Note the mils and range can be determined if you know the ht of an object. Simplified a doorway or man (1.8m ht) is the following distance based on mils:
Interpolate between the increments above. See Appendix 1 for more details
| Divide the known size of the target by the mil measurement from the reticle and multiply by 1000|
(Estimated Height/Width in Meters x 1000) / (Measured Mils) = (Range In Meters)
(1.6m x 1000) / 2.5 = 640m
Simple to use. Tools can be very helpful in estimating range, laser rangefinders and optics can give accurate range information. However the implementation of these tools is outside the scope of this course. Practice as needed
Remarks- teaching points
- Say range in hundreds or fifties (not 3 digits) Two Hundred - Not - Two Zero Zero
- Practice is needed. Practice. Practice. Practice.
Winning the Fight
Lecture to the team.
Suppressive fire should be deliberate and thoughtful. Try make make each shot count. Even when you cannot see the enemy the decision what to target and where to shoot is important. Your FTL will control the team’s rate of fire. You control how effective your aim is.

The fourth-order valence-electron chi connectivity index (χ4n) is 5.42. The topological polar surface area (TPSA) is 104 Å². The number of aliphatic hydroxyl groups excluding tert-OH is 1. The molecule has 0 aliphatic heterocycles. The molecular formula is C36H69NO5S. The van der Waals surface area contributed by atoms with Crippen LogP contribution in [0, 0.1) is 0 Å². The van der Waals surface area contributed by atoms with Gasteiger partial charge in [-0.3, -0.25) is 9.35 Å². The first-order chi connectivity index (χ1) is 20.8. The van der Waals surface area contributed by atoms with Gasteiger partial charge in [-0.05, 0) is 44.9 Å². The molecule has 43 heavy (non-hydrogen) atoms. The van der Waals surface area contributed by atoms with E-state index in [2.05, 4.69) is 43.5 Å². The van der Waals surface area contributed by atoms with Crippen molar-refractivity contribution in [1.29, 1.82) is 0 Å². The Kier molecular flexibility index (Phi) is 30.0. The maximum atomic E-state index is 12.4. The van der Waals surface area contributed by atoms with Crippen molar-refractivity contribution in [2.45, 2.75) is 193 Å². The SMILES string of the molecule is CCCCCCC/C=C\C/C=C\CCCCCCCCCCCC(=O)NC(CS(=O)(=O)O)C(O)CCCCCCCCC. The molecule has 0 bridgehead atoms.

- Fire low fire than high.
- Shoot at the base of bushes or just grazing the horizon.
- Shoot into windows or through thin walls just beside the windows.
- Imagine where an enemy is, prone or crouched.
- Fire where you would expect him/her to be.
- DON’T fire into the middle of the bushes above where the prone enemy would be.
- DON’T fire into the face a large stone wall or boulder.
- Fire at the sides or top of walls or rocks where you might expect an enemy to pop out.
- Use the frag launcher use it on critical spots.
- Target 203s behind hard cover, into depressions/defilade or inside buildings through windows.
If you see an enemy use your weapons proficiency training to ensure that you kill him. Accuracy counts but often by placing the most number of bullets into the enemy will provide the greatest chance of a kill. It’s okay to deliver 5 or 10 rounds into an enemy. It’s nice to know that you have killed what you hit.